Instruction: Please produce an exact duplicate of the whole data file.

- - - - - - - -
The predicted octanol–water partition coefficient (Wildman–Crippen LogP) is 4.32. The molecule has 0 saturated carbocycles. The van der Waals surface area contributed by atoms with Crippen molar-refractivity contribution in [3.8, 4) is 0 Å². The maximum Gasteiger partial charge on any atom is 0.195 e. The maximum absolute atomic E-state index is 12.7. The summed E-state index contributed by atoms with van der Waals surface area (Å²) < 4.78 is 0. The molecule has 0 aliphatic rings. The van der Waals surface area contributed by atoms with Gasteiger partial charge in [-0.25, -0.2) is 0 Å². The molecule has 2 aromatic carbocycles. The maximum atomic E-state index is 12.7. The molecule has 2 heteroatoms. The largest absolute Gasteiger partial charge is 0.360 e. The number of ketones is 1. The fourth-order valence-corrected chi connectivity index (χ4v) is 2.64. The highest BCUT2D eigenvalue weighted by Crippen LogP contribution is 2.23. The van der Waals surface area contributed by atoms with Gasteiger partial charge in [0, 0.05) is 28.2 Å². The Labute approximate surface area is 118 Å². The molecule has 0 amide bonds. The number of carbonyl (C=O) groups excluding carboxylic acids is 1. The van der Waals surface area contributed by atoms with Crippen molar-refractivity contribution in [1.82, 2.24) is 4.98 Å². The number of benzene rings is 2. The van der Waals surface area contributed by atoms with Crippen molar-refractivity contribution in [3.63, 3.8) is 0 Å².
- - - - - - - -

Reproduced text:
The predicted octanol–water partition coefficient (Wildman–Crippen LogP) is 4.32. The molecule has 0 saturated carbocycles. The van der Waals surface area contributed by atoms with Crippen molar-refractivity contribution in [3.8, 4) is 0 Å². The maximum Gasteiger partial charge on any atom is 0.195 e. The maximum absolute atomic E-state index is 12.7. The summed E-state index contributed by atoms with van der Waals surface area (Å²) < 4.78 is 0. The molecule has 0 aliphatic rings. The van der Waals surface area contributed by atoms with Gasteiger partial charge in [-0.25, -0.2) is 0 Å². The molecule has 2 aromatic carbocycles. The maximum atomic E-state index is 12.7. The molecule has 2 heteroatoms. The largest absolute Gasteiger partial charge is 0.360 e. The number of ketones is 1. The fourth-order valence-corrected chi connectivity index (χ4v) is 2.64. The highest BCUT2D eigenvalue weighted by Crippen LogP contribution is 2.23. The van der Waals surface area contributed by atoms with Gasteiger partial charge in [0, 0.05) is 28.2 Å². The Labute approximate surface area is 118 Å². The molecule has 0 amide bonds. The number of carbonyl (C=O) groups excluding carboxylic acids is 1. The van der Waals surface area contributed by atoms with Crippen molar-refractivity contribution in [1.82, 2.24) is 4.98 Å². The number of benzene rings is 2. The van der Waals surface area contributed by atoms with Crippen molar-refractivity contribution in [3.63, 3.8) is 0 Å².